Research Review: Quality Investing – Robert Novy-Marx, 2013
posted on November 17th, 2015 by Bellmont Research Team
“Buying high quality assets without paying premium prices is just as much value investing as buying average quality assets at discount prices. Strategies that exploit the quality dimension of value can be profitable on their own, and accounting for both dimensions of value yields dramatic improvements over traditional value strategies.” So says Robert Novy-Marx – the Berkely trained financial economist and fellow at the National Bureau of Economic Research. Novy-Marx is effectively the first high profile economist to prove in theory, what seasoned investors have long known in practice – that quality matters!
This assertion of the importance of quality should really come as no surprise to avid disciples of Warren Buffett, who famously developed from a die-hard value investor, chasing Benjamin Graham style ‘cigar butts’ (cheap stocks that are acknowledged to only have one puff left in them – but that one puff is all profit!), to an enthusiastic proponent of quality investing, who now repeatedly exclaims that it is “far better to buy a wonderful business at a fair price, than to buy a fair business at a wonderful price.” Yet, for decades academics had not acknowledged the importance of quality in their asset pricing models, with many struggling to find a direct link between traditional quality metrics such as Return on Equity (ROE), or Net Profitability and subsequent stock returns.
Yet Novy-Marx’s study shows startling results, with a dollar invested in the market (NYSE) in 1973 growing to over $111 at the end of 2013, whilst the same dollar invested in stocks that met the dual criteria of quality and value, grew to $595 over the same period. So what were the unique insights that Novy-Marx brought to the table, that led to such a wholesale re-assessment of the importance of quality?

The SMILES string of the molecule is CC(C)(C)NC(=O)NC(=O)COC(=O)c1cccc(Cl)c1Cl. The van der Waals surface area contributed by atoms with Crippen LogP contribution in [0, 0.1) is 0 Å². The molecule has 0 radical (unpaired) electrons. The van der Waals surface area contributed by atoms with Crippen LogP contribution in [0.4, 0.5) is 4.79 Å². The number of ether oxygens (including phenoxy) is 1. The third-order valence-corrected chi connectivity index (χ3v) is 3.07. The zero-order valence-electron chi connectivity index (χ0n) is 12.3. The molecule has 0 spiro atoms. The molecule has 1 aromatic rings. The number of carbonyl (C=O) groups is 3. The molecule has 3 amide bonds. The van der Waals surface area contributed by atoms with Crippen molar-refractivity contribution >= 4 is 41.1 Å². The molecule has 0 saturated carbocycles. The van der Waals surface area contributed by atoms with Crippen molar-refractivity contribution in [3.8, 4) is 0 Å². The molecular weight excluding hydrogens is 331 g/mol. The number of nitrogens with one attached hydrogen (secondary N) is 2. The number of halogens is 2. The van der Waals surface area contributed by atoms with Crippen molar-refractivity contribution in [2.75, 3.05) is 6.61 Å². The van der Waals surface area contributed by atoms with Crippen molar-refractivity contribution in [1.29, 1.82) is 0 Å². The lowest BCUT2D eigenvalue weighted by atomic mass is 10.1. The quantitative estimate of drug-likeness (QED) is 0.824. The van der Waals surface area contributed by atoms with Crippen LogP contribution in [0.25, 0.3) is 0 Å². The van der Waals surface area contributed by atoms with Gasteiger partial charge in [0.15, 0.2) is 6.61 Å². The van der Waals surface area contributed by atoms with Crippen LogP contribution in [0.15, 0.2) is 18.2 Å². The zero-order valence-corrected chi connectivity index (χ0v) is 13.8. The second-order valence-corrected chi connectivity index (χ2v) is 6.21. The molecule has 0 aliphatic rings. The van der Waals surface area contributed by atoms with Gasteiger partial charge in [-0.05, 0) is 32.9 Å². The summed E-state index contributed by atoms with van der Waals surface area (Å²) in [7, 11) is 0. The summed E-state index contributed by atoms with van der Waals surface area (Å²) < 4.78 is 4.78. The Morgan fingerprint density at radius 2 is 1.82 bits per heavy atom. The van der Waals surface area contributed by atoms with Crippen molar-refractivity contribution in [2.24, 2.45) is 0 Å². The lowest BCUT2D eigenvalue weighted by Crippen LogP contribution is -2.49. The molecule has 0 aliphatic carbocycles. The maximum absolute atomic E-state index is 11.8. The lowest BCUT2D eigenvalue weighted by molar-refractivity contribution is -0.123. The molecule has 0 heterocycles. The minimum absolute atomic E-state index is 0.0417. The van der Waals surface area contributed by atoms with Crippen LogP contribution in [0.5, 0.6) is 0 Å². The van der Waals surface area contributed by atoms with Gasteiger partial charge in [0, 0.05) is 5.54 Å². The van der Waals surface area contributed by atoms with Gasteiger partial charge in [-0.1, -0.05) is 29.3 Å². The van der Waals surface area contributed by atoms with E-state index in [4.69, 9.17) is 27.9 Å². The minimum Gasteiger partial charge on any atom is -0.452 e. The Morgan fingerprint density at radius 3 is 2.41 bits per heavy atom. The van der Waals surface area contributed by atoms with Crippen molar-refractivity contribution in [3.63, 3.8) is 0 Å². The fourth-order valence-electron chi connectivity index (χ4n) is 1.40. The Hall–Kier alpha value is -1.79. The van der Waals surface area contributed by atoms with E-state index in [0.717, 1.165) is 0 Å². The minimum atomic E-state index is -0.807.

In order to thoroughly investigate the potential of quality from an investment standpoint, Novy-Marx looked at seven of the best known and most widely used indicators of quality. These include measures proposed by Benjamin Graham (Warren Buffett’s teacher and mentor), Jeremy Grantham (of GMO) and Joel Greenblatt (The Little Book that Beats the Market), as well as Sloan’s (1996) measure of earnings quality, Piotroski’s (2000) F-Score measure of financial strength, a low volatility measure, and Novy-Marx’s own gross profitability measure (full details of each are in the paper). For the period 1963 to December 2013, Novy-Marx then examined both a long-only portfolio, which features the top 30% of NYSE stocks on each measure, and a long-short portfolio, that also adds a short position for the bottom 30% of the universe. Both portfolios are rebalanced annually, and interestingly rather than comparing the long-only portfolios’ performance against the market average, Novy-Marx chose to measure against a much tougher benchmark – a traditional value portfolio based on book to market (probably the most well researched market anomaly, that has been shown to significantly outperform the market averages over time).